Mailbox tries (and fails) to fix Javascript security hole

MailboxThe researcher who rang alarm bells about a serious Javascript security hole in the popular Mailbox iPhone app, says that there is still a problem - even though the company itself believes it has resolved the issue.

Following Italian security researcher Michele Spagnuolo's revelations that the Mailbox app will execute *any* Javascript which is present in the body of received HTML emails, the company clearly wanted to reassure users that it had the situation under control.

First they said that they were "working on an improvement to mail formatting that will mitigate the issue entirely..." Then Mailbox posted an update on its blog, announcing it had made changes to its backend systems to filter out Javascript from messages it relayed to iPhone and iPad users:

Javascript now filtered from Mailbox messages
Yesterday evening a security blogger raised concern about Mailbox running javascript within HTML email messages. As many have noted, the real risks presented by running javascript within Mailbox are extremely limited thanks to how iOS is designed.

That being said, today we implemented a process that strips javascript from messages before delivering them to mobile devices. This feature is now live on Mailbox servers and filtering new mail. This will be particularly important as we develop for other platforms, where javascript vulnerabilities could be more of an issue.

But Spagnuolo, on his own blog, claims that he quickly found a way to bypass Mailbox's filtering:

While I verified that they now strip some Javascript and no longer load external images, I quickly found a way to bypass it, and Javascript is currently still executed without any user interaction. I will not publicly disclose details - I privately reported details to Mailbox.app and am waiting for a reply.

While it's good that Mailbox did *something* about the problem, clearly the best fix would be for Mailbox to update their application, rather than relying upon filtering, to permanently prevent Javascript from executing inside their iOS email client.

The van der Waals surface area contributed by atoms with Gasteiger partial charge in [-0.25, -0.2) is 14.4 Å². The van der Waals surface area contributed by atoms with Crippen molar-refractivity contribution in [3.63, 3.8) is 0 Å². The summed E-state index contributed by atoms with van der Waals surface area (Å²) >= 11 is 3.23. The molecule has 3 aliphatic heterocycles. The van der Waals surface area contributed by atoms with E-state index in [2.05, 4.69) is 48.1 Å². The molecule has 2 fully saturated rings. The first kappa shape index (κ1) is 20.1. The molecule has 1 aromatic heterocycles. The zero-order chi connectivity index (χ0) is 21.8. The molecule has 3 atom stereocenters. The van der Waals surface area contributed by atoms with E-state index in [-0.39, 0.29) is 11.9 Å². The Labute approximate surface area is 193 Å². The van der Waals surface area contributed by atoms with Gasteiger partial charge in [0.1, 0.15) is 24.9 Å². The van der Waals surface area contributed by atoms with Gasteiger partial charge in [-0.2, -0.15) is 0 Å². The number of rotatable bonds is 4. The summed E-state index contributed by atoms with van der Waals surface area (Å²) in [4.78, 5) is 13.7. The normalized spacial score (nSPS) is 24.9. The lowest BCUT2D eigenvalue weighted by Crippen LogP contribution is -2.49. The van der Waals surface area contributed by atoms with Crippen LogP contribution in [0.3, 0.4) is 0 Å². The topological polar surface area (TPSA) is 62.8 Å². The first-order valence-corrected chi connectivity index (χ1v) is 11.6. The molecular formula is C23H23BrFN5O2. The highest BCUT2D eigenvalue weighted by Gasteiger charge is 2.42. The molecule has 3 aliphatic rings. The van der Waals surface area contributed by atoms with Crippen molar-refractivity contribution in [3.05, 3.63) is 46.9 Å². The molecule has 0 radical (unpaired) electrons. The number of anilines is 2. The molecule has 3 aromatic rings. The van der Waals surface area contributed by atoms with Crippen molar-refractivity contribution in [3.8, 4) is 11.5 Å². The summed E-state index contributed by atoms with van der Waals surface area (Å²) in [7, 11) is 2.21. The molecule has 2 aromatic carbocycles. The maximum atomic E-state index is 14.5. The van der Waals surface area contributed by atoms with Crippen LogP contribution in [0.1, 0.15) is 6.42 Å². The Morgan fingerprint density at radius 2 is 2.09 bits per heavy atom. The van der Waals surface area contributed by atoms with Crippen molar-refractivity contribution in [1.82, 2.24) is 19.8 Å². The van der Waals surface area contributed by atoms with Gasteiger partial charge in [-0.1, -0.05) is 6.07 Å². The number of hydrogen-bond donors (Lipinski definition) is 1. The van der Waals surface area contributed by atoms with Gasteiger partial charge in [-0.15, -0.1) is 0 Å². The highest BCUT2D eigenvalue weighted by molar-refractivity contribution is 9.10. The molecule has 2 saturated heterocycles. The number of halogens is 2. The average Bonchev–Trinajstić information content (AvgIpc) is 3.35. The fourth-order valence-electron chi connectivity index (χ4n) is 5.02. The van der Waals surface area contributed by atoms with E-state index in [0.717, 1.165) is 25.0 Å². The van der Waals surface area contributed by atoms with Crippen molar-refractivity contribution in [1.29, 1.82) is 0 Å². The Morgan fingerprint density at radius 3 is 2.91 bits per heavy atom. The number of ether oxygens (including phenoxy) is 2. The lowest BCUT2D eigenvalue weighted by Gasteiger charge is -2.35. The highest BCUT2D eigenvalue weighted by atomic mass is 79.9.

Although we haven't seen any reports of criminals exploiting this vulnerability, it's clearly something that needs to be patched as quickly as possible.

While we're waiting for Mailbox, now owned by Dropbox, to develop and update and fast-track it through Apple's vetting to public release in the App Store, we should all be grateful that Spagnuolo hasn't published details of how to bypass the rudimentary protection Mailbox put in place.

Additionally, the security-conscious might be wise to switch to a different iOS mail client (perhaps the standard Apple-developerd that ships within the operating system, that doesn't allow JavaScript to execute?)

"We're working on it!"

Meanwhile, it has also been confirmed that Spagnuolo wasn't the only researcher to alert Mailbox about the security vulnerability.

Earlier this year, Twitter user @bp_ sent Mailbox a message asking them when they would stop JavaScript in email bodies from being executed.

Their response? "We're working on it!"

Twitter exchange with Mailbox

"We're working on it"? Hmm. That was at the end of May...

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One Response

  1. Carson

    September 27, 2013 at 1:52 pm #

    This is how it works these times (and tbh, always has): as long as its not a problem(not really encountered "in the wild"), vendors won't care if theres a problem with their code. This, however, does not apply to every company – luckily.

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